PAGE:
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What We Do

We deliver effective regulation of specialist conveyancing and probate lawyers that protects consumers and fosters competition and innovation in the provision of legal services.

We do so by setting entry standards and regulating providers to deliver high quality, accessible legal services.

What we do

Our regulatory activities include:

  • setting educational and training standards for entry to the profession
  • issuing licences to practise to those qualified to provide conveyancing and probate services and to Alternative Business Structures
  • maintaining a register of all licensed conveyancers and regulated bodies
  • setting standards to regulate the professional practice, conduct and discipline of licensed conveyancers and regulated bodies
  • setting standards to maintain adequate professional indemnity insurance and a compensation fund to protect consumers
  • monitoring the work and conduct of regulated bodies
  • providing guidance and advice to regulated bodies to maintain compliance with our regulatory requirements
  • investigating allegations of misconduct and where appropriate taking disciplinary action and
  • collaborating with key stakeholders in the legal services market to monitor and shape future policy.

Our approach

Our approach to regulation is proportionate, risk-based and outcomes-focused. Licence holders are required to demonstrate that they:

act with independence and integrity

  • maintain high standards of work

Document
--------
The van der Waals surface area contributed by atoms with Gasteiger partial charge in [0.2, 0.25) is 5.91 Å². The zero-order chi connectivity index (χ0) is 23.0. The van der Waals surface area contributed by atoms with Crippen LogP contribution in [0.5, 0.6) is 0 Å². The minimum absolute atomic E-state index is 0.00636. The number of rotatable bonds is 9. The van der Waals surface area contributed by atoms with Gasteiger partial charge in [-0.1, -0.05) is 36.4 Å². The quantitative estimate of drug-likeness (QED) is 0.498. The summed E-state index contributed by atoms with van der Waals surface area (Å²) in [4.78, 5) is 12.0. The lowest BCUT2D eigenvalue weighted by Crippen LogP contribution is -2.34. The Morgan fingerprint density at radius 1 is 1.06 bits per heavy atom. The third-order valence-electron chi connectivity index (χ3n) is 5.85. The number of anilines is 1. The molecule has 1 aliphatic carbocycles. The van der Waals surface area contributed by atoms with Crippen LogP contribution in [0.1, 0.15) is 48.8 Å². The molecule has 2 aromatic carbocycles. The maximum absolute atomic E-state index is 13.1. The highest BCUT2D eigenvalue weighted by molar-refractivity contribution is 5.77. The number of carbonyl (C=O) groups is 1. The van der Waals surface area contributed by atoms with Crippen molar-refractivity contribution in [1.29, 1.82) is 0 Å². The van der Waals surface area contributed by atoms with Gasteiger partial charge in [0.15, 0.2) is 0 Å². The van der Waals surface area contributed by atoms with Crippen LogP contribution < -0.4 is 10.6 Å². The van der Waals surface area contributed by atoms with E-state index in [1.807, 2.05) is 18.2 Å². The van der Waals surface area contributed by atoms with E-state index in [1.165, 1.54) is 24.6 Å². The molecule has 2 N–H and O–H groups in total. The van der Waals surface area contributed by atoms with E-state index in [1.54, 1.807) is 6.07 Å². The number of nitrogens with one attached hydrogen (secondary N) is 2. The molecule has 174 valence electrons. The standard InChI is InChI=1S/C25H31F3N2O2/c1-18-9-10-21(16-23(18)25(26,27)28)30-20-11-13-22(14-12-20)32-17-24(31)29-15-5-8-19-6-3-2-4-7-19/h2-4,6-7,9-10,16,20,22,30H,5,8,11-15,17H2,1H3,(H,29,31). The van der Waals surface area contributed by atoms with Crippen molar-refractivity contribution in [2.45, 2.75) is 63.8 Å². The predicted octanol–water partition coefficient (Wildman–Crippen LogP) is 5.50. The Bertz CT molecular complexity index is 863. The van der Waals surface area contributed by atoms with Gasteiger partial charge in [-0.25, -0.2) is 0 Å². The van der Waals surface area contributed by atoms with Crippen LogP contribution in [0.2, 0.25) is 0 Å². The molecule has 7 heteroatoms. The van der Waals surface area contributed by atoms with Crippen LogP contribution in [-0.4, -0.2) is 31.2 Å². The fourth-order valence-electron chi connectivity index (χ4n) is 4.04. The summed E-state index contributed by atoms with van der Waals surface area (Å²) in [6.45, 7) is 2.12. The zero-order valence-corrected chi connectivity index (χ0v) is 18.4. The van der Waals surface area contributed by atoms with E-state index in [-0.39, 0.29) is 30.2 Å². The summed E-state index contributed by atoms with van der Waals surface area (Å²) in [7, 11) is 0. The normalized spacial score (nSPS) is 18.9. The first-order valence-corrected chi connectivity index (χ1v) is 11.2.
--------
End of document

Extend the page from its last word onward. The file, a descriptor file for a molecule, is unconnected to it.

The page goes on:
• act in the best interest of clients
  • deal with regulators and ombudsmen in an open and cooperative way and
  • promote ease of access and service.

We have an exemplary record in regulation and we are committed to promoting the very highest standards in legal services.

The legislative background

The CLC was established under the Administration of Justice Act 1985 and we are bound by statutory regulatory objectives under the Legal Services Act 2007 which describe what we must aspire to achieve for the public, consumers and the regulated community.

As set out in Section 28 of the Legal Services Act 2007 the CLC must, so far as is reasonably practicable, act in a way:

which is compatible with the following regulatory objectives:

  • protecting and promoting the public interest
  • supporting the constitutional principle of the rule of law
  • improving access to justice
  • protecting and promoting the interests of consumers
  • promoting competition in the provision of services by ‘authorised persons’ as defined in the Act
  • encouraging an independent, strong, diverse and effective legal profession
  • increasing public understanding of the citizen’s legal rights and duties
  • promoting and maintaining adherence to the professional principles
  • and which it considers most appropriate for the purpose of meeting those objectives.

The CLC also has powers derived from the Courts and Legal Services Act 1990 and the Deregulation Act 2015.

Further, the CLC must have regard to:

The principles under which regulatory activities should be transparent, accountable, proportionate, consistent and targeted only at cases in which action is needed, and any other principle appearing to it to represent the best regulatory practice.

Regulatory Oversight

The work of the CLC is overseen by the Legal Services Board.